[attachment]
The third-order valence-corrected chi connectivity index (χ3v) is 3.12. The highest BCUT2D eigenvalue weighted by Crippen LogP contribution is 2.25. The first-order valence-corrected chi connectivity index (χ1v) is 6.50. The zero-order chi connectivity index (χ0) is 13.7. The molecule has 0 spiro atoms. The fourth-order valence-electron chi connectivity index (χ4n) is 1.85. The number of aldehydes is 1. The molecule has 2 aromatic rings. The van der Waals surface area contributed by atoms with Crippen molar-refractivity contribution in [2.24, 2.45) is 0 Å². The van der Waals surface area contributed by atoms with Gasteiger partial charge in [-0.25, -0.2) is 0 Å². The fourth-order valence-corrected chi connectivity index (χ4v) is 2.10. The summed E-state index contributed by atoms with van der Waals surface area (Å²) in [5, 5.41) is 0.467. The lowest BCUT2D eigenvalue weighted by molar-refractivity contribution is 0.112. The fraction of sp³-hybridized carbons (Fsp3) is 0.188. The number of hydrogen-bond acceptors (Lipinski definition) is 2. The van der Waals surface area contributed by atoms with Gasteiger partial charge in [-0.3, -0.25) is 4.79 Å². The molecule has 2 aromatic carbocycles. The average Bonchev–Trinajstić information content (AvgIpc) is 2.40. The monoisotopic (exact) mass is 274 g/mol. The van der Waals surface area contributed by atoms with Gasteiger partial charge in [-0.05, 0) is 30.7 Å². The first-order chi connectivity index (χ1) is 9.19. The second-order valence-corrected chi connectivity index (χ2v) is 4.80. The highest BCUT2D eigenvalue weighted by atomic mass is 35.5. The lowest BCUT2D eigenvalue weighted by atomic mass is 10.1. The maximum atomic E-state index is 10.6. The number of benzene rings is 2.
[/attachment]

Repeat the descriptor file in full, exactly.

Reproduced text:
The third-order valence-corrected chi connectivity index (χ3v) is 3.12. The highest BCUT2D eigenvalue weighted by Crippen LogP contribution is 2.25. The first-order valence-corrected chi connectivity index (χ1v) is 6.50. The zero-order chi connectivity index (χ0) is 13.7. The molecule has 0 spiro atoms. The fourth-order valence-electron chi connectivity index (χ4n) is 1.85. The number of aldehydes is 1. The molecule has 2 aromatic rings. The van der Waals surface area contributed by atoms with Crippen molar-refractivity contribution in [2.24, 2.45) is 0 Å². The van der Waals surface area contributed by atoms with Gasteiger partial charge in [-0.25, -0.2) is 0 Å². The fourth-order valence-corrected chi connectivity index (χ4v) is 2.10. The summed E-state index contributed by atoms with van der Waals surface area (Å²) in [5, 5.41) is 0.467. The lowest BCUT2D eigenvalue weighted by molar-refractivity contribution is 0.112. The fraction of sp³-hybridized carbons (Fsp3) is 0.188. The number of hydrogen-bond acceptors (Lipinski definition) is 2. The van der Waals surface area contributed by atoms with Gasteiger partial charge in [-0.3, -0.25) is 4.79 Å². The molecule has 2 aromatic carbocycles. The average Bonchev–Trinajstić information content (AvgIpc) is 2.40. The monoisotopic (exact) mass is 274 g/mol. The van der Waals surface area contributed by atoms with Gasteiger partial charge in [-0.05, 0) is 30.7 Å². The first-order chi connectivity index (χ1) is 9.19. The second-order valence-corrected chi connectivity index (χ2v) is 4.80. The highest BCUT2D eigenvalue weighted by atomic mass is 35.5. The lowest BCUT2D eigenvalue weighted by atomic mass is 10.1. The maximum atomic E-state index is 10.6. The number of benzene rings is 2.